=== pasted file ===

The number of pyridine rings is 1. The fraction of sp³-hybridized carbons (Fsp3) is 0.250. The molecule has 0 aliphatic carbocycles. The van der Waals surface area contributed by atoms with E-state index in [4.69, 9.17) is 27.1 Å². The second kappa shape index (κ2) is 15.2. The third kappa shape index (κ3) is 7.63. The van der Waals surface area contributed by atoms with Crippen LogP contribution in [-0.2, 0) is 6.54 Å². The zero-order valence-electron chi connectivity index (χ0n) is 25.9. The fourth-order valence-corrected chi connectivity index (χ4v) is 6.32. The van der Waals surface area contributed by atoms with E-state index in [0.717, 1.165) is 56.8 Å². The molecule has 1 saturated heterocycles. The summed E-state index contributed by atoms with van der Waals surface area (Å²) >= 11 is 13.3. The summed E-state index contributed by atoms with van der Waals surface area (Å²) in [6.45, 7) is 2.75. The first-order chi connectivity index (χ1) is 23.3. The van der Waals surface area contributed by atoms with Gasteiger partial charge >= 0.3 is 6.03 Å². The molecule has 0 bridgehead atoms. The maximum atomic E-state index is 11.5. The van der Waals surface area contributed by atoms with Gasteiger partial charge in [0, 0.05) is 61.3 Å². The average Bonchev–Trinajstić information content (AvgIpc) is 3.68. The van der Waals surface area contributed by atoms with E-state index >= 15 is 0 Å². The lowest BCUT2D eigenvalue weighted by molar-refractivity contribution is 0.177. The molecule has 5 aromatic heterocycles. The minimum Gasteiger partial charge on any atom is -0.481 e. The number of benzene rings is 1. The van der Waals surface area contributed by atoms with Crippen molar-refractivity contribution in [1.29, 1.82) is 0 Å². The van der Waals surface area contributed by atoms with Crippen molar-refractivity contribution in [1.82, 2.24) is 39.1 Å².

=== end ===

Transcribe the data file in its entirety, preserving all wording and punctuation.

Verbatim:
The number of pyridine rings is 1. The fraction of sp³-hybridized carbons (Fsp3) is 0.250. The molecule has 0 aliphatic carbocycles. The van der Waals surface area contributed by atoms with E-state index in [4.69, 9.17) is 27.1 Å². The second kappa shape index (κ2) is 15.2. The third kappa shape index (κ3) is 7.63. The van der Waals surface area contributed by atoms with Crippen LogP contribution in [-0.2, 0) is 6.54 Å². The zero-order valence-electron chi connectivity index (χ0n) is 25.9. The fourth-order valence-corrected chi connectivity index (χ4v) is 6.32. The van der Waals surface area contributed by atoms with E-state index in [0.717, 1.165) is 56.8 Å². The molecule has 1 saturated heterocycles. The summed E-state index contributed by atoms with van der Waals surface area (Å²) >= 11 is 13.3. The summed E-state index contributed by atoms with van der Waals surface area (Å²) in [6.45, 7) is 2.75. The first-order chi connectivity index (χ1) is 23.3. The van der Waals surface area contributed by atoms with Gasteiger partial charge >= 0.3 is 6.03 Å². The molecule has 0 bridgehead atoms. The maximum atomic E-state index is 11.5. The van der Waals surface area contributed by atoms with Gasteiger partial charge in [0, 0.05) is 61.3 Å². The average Bonchev–Trinajstić information content (AvgIpc) is 3.68. The van der Waals surface area contributed by atoms with E-state index >= 15 is 0 Å². The lowest BCUT2D eigenvalue weighted by molar-refractivity contribution is 0.177. The molecule has 5 aromatic heterocycles. The minimum Gasteiger partial charge on any atom is -0.481 e. The number of benzene rings is 1. The van der Waals surface area contributed by atoms with Crippen molar-refractivity contribution in [1.29, 1.82) is 0 Å². The van der Waals surface area contributed by atoms with Crippen molar-refractivity contribution in [1.82, 2.24) is 39.1 Å².